Secretary of State Rex Tillerson in Moscow in April. (Sergei Chirikov/European Pressphoto Agency)

As much as his outrageous tweets and attacks on opponents, President Trump’s personnel picks define his presidency. And that’s bad news for him and the country.

CNN reports that Trump’s treatment of Attorney General Jeff Sessions provoked some soul-searching by Secretary of State Rex W. Tillerson:

For weeks, conversations with Tillerson friends outside of Washington have left the impression that he, despite his frustrations, was determined to stay on the job at least through the end of the year. That would allow time to continue efforts to reorganize the State Department and would mean he could claim to have put in a year as America’s top diplomat. But two sources who spoke to CNN on condition of anonymity over the weekend said they would not be surprised if there was a “Rexit” from Foggy Bottom sooner than that.

Tillerson was never the right man for the job, despite the somewhat inexplicable recommendations he received from former secretary of state Condoleezza Rice, former secretary of defense Robert Gates and former national security adviser Stephen Hadley. He had no diplomatic or government service, and no real feel for a very public job that requires interaction with the media. He never seemed to grasp the role of values in American foreign policy, nor demonstrate an appreciation for the role of Congress in oversight. Perhaps no one could have succeeded in the job, but it was apparent to many of us from the start that Tillerson was an ill-conceived choice.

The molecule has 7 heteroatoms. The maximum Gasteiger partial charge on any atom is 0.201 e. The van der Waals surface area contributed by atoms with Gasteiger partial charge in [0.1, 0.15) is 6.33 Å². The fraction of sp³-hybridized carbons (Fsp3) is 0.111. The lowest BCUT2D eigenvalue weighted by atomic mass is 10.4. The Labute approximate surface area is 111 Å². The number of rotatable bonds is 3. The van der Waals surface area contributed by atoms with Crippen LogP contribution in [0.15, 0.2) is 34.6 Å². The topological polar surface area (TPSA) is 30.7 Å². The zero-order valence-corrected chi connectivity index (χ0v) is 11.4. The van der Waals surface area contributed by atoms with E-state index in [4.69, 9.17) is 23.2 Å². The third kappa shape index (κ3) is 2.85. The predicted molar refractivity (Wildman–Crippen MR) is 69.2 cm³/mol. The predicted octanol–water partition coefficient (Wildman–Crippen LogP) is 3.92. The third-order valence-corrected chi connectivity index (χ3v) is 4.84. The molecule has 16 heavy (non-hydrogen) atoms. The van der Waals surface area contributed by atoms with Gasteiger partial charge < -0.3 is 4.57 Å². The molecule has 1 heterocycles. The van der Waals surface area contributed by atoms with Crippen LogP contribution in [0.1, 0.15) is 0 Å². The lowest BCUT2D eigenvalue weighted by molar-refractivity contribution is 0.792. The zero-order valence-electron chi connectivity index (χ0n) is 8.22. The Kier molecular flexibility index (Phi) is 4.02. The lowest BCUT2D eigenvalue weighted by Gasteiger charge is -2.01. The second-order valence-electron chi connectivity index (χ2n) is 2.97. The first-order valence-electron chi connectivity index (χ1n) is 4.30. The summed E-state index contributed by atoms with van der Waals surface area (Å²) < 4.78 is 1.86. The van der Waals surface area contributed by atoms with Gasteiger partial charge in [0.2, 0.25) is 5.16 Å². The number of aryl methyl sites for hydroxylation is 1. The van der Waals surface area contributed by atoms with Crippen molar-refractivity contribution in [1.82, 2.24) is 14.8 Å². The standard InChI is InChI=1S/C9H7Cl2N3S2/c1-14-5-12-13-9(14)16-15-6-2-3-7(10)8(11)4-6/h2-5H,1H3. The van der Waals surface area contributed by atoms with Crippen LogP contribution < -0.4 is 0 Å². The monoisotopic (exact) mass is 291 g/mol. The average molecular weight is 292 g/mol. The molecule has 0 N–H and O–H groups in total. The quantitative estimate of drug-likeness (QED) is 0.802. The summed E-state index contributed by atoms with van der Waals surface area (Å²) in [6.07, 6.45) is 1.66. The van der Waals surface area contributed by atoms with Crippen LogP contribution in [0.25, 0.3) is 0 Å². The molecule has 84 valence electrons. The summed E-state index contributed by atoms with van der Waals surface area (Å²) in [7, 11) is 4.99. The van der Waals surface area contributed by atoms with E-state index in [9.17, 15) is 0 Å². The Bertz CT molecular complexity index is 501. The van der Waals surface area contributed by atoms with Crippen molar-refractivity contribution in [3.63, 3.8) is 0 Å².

Then there is Jared Kushner, the president’s unprepared and underwhelming son-in-law. Whether one believes him or not on the subject of cooperation with Russian officials, his written and verbal defense of his series of badly conceived meetings with Russian officials and failure to report them as required by his security clearance application reveal a callow young man, too arrogant to seek advice and too unsophisticated outside New York real estate circles to be entrusted with such daunting responsibilities. The notion that the president has entrusted him with Middle East peace, relations with Mexico, government innovation, China talks and criminal-justice reform was always silly; now it seems downright ludicrous that anyone (other than a relative) would find him seasoned enough for one, let alone all, of these jobs. Trump’s reliance on his family, again as many anticipated, has led to not only massive conflicts of interest but also a level of incompetence rarely seen at the highest level of government.

Moving along to Trump’s press operation, the president has gone from a language-challenged press secretary with no White House experience to a slick New York operator with no White House experience. The well-intentioned suggestion that Trump might find someone respected by the media and sophisticated in the ways of government now seems like a pipe dream. Trump wants yes-men and slick spinners like himself; expertise and credibility are not requirements but rather handicaps.

The hope that a business figure who reinvented presidential campaigning might have access to a talent pool filled with figures who could bring new expertise and insights to government was always fanciful. Trump defines success in terms of money and demands absolute loyalty. He lacks any interest in policy and therefore sees no need for policy experts. His narcissism prevents him from getting those more knowledgeable and sophisticated than he to serve. Those with high ethical standards were hard to lure into government.

So he surrounds himself with his pampered children, fellow billionaires and a hodgepodge of sycophants. And the replacements for these people will likely be worse than the originals now that we know what working in the Trump White House is all about (lawyering up, for one thing). Hence, we get the least competent administration in modern memory. When you have the worst president in history, naturally you get the worst administration in history.